Brian took us through the North Glacier route. From our experience on Mount Victoria we understood that an early start was mandatory as the snow softens very quickly. We followed directions found in the book of "The 11,000ers of the Canadian Rockies". Here they are: Beyoned the left end of the seracs and just before a steeper slope leading to the Silverhorn Col, head straight up underneath the top of the Silverhorn route (be aware of crevasses), then traverse right on the rising snow ramp. From the top of the ramp, watch for crevasses as you head up more open slopes leading to an often windblown saddle. Follow the usually hard packed and sometimes snow free West Ridge easily to the top of the Silverhorn route and continue on the near level ridge to the summit.
The summit ridge is spectacular.
We descended the AA Col back from the West Ridge.
Mt. Athabasca - Silverhorn route
Brian and Lubos on Silverhorn
July 20, 2008 Brian Dunsum
approached the Athabasca again this time through the Silverhorn route.
Camping may be found at the Icefields Campground for about $16.00 per night.
This was my day off at Columbia Icefields.
I went back to my sleeping bag after driving Brian and Lubos to the parking lot. It felt so good. Another nice and warm day. A short walk along the river behind the campground was spectacular. After taking a bath in the river, I lay down on the sun and watched with binoculars my two climbing partners, making their way through the Silverhorn route like two little ants. Surprisingly, in spite to this great distance, I managed to make a short movie of their climb. Later on I went to pick them up again to the parking lot.
Mount Edith Cavell 3,363 m (11,033 ft)
Canadian Rocky Mountains - Jasper National Park
Lubos ascending Mt. Edit Cavell
Mount Edith Cavell
we ascend on July 22, 2008
Directions: Driving approximately 7 km south from Jasper on rte. 93 make a right turn onto 93A at the Edith Cavell turnoff onto Edith Cavell road, drive for about 10 min to the parking lot at the end of the road.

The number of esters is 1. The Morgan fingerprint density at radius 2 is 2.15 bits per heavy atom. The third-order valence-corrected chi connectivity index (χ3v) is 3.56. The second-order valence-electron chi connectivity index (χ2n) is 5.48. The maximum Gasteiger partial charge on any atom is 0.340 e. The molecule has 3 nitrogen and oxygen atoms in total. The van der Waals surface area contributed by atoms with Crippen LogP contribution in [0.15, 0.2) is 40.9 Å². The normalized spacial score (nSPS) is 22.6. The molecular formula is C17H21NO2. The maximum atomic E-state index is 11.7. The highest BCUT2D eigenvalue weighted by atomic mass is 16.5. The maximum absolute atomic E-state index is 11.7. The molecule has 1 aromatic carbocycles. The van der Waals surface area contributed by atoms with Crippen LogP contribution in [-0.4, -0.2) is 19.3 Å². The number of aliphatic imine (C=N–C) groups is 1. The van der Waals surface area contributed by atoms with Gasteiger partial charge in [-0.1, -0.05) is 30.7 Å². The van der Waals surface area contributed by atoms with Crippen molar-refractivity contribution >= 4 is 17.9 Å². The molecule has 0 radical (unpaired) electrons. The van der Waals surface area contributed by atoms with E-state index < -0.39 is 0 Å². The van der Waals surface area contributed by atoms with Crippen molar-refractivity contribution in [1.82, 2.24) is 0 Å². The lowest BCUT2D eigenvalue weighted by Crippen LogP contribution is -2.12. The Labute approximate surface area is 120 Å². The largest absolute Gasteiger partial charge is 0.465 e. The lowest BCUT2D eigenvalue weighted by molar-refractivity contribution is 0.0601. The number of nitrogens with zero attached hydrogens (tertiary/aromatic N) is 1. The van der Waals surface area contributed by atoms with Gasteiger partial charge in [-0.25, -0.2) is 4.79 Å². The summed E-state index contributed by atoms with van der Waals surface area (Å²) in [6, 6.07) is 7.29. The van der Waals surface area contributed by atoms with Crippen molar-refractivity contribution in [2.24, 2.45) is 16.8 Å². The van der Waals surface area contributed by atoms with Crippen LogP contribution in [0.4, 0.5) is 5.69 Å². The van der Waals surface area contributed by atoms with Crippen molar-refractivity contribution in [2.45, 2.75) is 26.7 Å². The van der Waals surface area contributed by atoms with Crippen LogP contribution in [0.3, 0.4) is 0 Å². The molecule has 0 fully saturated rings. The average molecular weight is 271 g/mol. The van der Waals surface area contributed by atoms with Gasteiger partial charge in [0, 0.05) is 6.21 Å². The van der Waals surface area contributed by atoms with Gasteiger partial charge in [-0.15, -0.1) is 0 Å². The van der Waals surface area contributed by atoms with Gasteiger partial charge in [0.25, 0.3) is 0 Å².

We began to ascend the East ridge at 4:30 am. on a cloudy day. The East ridge is one of the classic alpine climbs in the Rockies, with blocky quartzite rock and superb positions on the upper ridge. The solid holds and reasonable grade make this an excellent moderate route.
Close to the top it started to rain, followed by snow and ice at the very top. Unfortunately we had no view from the summit at all.
Due to icy and slippery conditions, Brian decided to descend the West Ridge, which was a long slog, but in view of the weather, it was safer than trying to go down the East Ridge again.
It was a long day trip.
Photo of Edith Cavell from the trail returning from Southwest ridge.
Day off in Jasper
Angel Glacier Lake
On this sunny relaxing day we drove back to the parking lot of Edith Cavell and took some day time photos.
Angel Glacier Lake beneath the mountain in the photo on the right.
Diadem Peak and Mount Woolley
July 24-25, 2008 South East Face,
Mount Woolley and Diadem Peak
are twin peaks encircled by receding glaciers just north of the Columbia Icefield and west of the Sunwapta River.
From the Columbia Icefield Visitor Centre, drive 12 km north on the Icefields Parkway and park in a pullout on the east side of the road.
Cross the rigid Suwapta River's braided channels (in July depth of the water was bellow the knee) and walk a short distance downstream to where a major gorge empties into the Woolley Creek. Just left of the gorge, a good trail rises steeply through trees before leveling off and dropping down to the creek. A rough trail follows the left side of the main creek, angling right higher up to wander through the right side of a jumbled boulder field. Beyond the trail climbs left of the small waterfall, then levels out in an open, rubbly basin. Follow a fainter trail left of the upper left branch of Woolley Creek to streamside gravel flats, with a couple of rock-walled tent sites, below a glacier descending from Mt. Woolley (3-4 hours from the car). This information and more can be found in the book of "The 11,000ers of the Canadian Rockies"
The backcountry bivy permits are required for backcountry camping; these may be purchased at the Icefields Center (among other places) for $9.60 cdn. per person.
For all route detail information
The 11,000ers of the Canadian Rockies by Bill Corbett